Here are Lawrence’s top five recommendations to reform Congress:
1. UPON CONSIDERATION OF A BILL IN THE SENATE, THERE SHALL BE AT LEAST TEN AMENDMENTS (IF OFFERED) IN ORDER, GIVEN IN ALTERNATING ORDER BETWEEN SENATORS OF BOTH PARTIES.
This would effectively prohibit the practice of “filling the tree,” a parliamentary tactic by which the Senate majority leader can block any amendments to a bill. There would be no requirement that such amendments be considered germane to the bill.
2. REQUIRE FORTY-ONE AFFIRMATIVE VOTES TO MAINTAIN A FILIBUSTER.
Rather than the current rule, which requires a supermajority of sixty votes to end a filibuster, this would require forty-one votes to maintain a filibuster.
3. END THE FILIBUSTER ON THE MOTION TO PROCEED, AND IN TURN LIMIT DEBATE ON THE MOTION TO TWO HOURS, DIVIDED EQUALLY BETWEEN THE TWO PARTIES.
Prior to a bill even reaching the Senate floor for debate, the majority leader must bring up the bill for consideration, and the current rules allow any member to filibuster (or threaten to filibuster) the bill at that point. This would eliminate that practice altogether and cap the amount of time spent debating the motion to proceed.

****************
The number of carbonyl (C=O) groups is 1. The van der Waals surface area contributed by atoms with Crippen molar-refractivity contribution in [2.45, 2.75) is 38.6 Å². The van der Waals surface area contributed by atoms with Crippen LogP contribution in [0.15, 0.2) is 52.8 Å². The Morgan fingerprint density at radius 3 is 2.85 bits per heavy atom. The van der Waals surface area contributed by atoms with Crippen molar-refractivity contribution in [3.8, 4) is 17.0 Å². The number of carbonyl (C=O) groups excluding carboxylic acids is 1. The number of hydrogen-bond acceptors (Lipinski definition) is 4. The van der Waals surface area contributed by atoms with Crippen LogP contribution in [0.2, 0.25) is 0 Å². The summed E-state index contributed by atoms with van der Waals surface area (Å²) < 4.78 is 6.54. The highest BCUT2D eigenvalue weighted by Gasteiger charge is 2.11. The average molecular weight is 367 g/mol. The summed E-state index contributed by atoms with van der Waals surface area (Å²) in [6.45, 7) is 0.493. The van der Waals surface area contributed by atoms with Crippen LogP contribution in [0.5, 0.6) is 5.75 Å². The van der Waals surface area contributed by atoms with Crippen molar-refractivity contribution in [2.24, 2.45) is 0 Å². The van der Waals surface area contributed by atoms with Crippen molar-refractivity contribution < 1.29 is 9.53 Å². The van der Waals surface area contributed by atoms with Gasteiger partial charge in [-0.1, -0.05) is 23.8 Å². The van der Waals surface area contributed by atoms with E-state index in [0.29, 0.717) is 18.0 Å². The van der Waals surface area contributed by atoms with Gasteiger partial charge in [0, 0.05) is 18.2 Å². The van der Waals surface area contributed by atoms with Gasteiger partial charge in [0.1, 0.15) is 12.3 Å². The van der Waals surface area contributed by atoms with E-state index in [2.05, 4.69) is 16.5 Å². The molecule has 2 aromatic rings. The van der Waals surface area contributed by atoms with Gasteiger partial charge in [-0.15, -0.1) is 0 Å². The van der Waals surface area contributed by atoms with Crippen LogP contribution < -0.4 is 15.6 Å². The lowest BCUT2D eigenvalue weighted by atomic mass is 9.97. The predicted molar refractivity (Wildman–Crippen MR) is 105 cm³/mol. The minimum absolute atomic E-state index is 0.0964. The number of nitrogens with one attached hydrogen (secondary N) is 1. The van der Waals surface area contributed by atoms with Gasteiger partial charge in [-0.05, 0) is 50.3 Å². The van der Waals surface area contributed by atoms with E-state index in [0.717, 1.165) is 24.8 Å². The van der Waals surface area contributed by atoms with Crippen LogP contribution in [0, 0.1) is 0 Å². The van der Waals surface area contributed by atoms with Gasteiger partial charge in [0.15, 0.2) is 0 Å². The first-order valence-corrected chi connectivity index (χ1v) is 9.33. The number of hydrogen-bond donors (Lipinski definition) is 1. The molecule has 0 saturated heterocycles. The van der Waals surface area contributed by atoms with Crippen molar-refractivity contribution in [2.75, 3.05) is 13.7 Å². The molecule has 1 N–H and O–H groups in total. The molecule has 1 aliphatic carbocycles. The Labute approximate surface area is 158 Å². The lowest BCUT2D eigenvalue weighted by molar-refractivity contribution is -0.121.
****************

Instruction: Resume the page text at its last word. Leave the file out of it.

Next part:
4. PROHIBIT INDIVIDUAL MEMBERS OF CONGRESS FROM ORGANIZING AND RUNNING PACS.
Although still able to raise funds for their own campaigns and for national organizations like the Democratic or Republican National Committees, members would be prohibited from raising and disbursing funds to other candidates through PACs.
5. RESTRICT THE ABILITY OF THE HOUSE RULES COMMITTEE TO REWRITE BILLS THAT HAVE ALREADY CLEARED COMMITTEE.
A bill can clear a committee with unanimous bipartisan support only to see its language altered by the House Rules Committee (often under the direction of the majority leader or Speaker) before it goes to the floor for a vote. This would limit such a practice.
Read the full Esquire Commission below.
Mark Warren, executive editor of Esquire magazine, spoke with 90 current members of Congress about the dysfunction and drama that exists in the Senate and the House, and what people don’t know about our elected leaders. His full piece is below.